Reflection: Intuitive or Learned?

It’s hard to believe that we returned back home from the Camino just two months ago today. Life certainly has been busy upon our return and sometimes the Camino seems like it was a lifetime ago. However, each time I get asked, “How was your trip?” it all comes flooding back. Images…stories…emotions. I even have had dreams about being back on the Camino. That’s when I know I’m still processing my journey.

Reflection was a big part of my Camino, and it has continued to be a part of my life back home. One huge difference in my reflecting back home is that I have to be intentional. Being at home does not lend itself to deep reflection. Life’s responsibilities are overwhelming and take up so much of our time. Therefore, I have to set time to reflect, to be present, and even to decide what needs my attention most. This intentionality has led to some insights about the act of reflecting for me.

One very important element of reflecting is being able to look back. In order to understand our present, we must look to our past. On the Camino, there were times that I would turn around after walking for a while and in doing so, I would see the most amazing sunrise or landscape. Each time, it made me think how much more I appreciated that look back versus when I just walked straight through that sight. This is similar to how we live life. We have moments that we do not stop and think about, and we miss their significance in our present lives. Making time to do that look back has helped me realize that I want to create part of my Camino experience in my life here at home. I’m working though that as I write this piece.

On our first Camino day, we crossed the Pyrenees mountains to get to Spain from France. As we were climbing, we only could see what was in front of us, and to be honest, it was just the trail. It wasn’t until after we stopped and turned around that we saw the beauty of everything we had walked up to that point. It was breath taking.

Reflecting should also be weightless. When we actively reflect on experiences or situations, it allows us to hold those thoughts outside of ourselves. Just the thought of walking 500 miles is daunting, but when we broke it down to smaller lengths, 12-17 miles each walking day, the weight of fear of not being able to accomplish such a feat was tempered. Keeping the task of the day as just a piece of the greater goal and reflecting on how to manage that day’s walk was weightless. My goal at home is to focus my reflection on small changes as opposed to looking at the bigger picture. There’s only so much I can manage or can control at one time. “Keep it weightless” is my mantra.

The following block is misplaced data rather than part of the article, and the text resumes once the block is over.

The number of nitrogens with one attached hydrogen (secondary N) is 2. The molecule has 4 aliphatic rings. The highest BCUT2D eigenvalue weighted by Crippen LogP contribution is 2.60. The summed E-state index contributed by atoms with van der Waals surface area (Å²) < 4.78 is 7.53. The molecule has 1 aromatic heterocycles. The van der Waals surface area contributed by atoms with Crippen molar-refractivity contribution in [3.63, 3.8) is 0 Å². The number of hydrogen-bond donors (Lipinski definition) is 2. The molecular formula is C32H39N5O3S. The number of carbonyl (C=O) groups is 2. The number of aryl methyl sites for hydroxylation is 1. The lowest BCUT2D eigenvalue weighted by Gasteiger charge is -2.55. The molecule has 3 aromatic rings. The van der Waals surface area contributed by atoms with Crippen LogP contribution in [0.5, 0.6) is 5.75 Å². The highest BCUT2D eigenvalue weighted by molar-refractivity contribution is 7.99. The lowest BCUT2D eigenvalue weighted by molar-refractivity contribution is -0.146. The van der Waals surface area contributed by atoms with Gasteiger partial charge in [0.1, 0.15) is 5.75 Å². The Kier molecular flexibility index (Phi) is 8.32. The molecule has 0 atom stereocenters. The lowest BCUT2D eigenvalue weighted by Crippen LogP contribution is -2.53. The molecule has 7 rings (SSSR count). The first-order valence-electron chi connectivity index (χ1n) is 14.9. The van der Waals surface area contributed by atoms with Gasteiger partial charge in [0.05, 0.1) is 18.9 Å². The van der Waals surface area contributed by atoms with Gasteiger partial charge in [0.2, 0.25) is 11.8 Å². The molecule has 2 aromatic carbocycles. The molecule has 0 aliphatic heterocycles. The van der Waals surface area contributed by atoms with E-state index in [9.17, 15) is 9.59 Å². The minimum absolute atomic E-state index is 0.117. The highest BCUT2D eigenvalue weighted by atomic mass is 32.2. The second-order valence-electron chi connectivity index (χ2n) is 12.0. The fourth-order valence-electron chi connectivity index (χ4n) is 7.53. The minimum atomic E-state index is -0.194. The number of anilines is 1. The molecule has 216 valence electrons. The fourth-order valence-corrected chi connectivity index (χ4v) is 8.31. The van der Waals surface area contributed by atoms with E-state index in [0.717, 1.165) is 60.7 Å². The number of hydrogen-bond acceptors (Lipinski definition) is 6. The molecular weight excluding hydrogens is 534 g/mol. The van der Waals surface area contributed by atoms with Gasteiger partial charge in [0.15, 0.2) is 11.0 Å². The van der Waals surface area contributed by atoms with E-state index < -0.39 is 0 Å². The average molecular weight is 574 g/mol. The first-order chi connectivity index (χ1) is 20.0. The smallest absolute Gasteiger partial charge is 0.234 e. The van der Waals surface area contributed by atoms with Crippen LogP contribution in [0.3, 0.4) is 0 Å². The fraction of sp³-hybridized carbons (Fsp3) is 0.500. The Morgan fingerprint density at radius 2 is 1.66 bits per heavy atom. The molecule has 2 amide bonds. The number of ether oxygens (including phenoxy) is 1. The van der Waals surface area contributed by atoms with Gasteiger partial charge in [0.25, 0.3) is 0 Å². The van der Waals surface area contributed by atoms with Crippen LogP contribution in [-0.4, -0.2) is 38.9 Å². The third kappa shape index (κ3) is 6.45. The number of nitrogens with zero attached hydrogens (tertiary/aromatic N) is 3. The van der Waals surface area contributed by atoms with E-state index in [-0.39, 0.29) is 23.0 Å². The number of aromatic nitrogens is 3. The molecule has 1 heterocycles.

Whenever we stopped when we walked, we were able to take off our little packs and just rest. Although we were not carrying big packs, we could feel the weightlessness when we liberated ourselves from our packs. It allowed us to tap into how we were feeling physically and mentally.

A topic of conversation between Jim and I since we returned from the Camino is whether reflecting is a practice or a mental muscle we are born with, hence the title of this blog. Are people able to reflect because it’s intuitive or because they have learned how to do it? Are some of us hard-wired to reflect and others not? Based on my own personal experience, I don’t believe reflecting is intuitive. It is a learned practice that requires curiosity, honesty, and courage to accept the answers to whatever questions or thoughts we ponder. Reflection can be transformative to our lives, to how we live and approach it. Change can only happen when we can identify what we want or need. Reflecting can help us gain that clarity that can lead us to the change we’re seeking.

Clarity is not always present at first, similar to the fog we encountered on our first day on the Camino.
But when we give ourselves enough time to reflect, our haziness clears up, just like it did later on our first day.

As this year comes to a close, Jim and I sit in gratitude for our Camino journey and for all our family and friends who have cheered us on. Both Jim and I wish you a safe, peaceful, and healthy holiday season. May 2023 be a year of transformative reflection for us all!

Here’s to 2023!

2 responses to “Reflection: Intuitive or Learned?”

  1. Great food for thought, Kathy. Thanks for helping me think differently about reflection. I do agree – I think it’s a learned skill and it takes desire and effort. It also takes a willingness to follow where the reflections may lead…at least be open to the lessons and ideas that might come from the reflections.

    Liked by 1 person

  2. Wise words Kathy and a very good practice we all should include into our fail life. One of the things I appreciate most about you two is how you continue to grow as human beings from your experiences and become an even better version of yourselves. It is something I strive for as well. Claudia’s and my shared experiences of Mendocino is a part of us now and we feel that we have grown from the experience. That our life is so much richer. It’s exciting to look ahead for coming year but we should reflect on the year past with gratitude. Look forward to gathering again soon!


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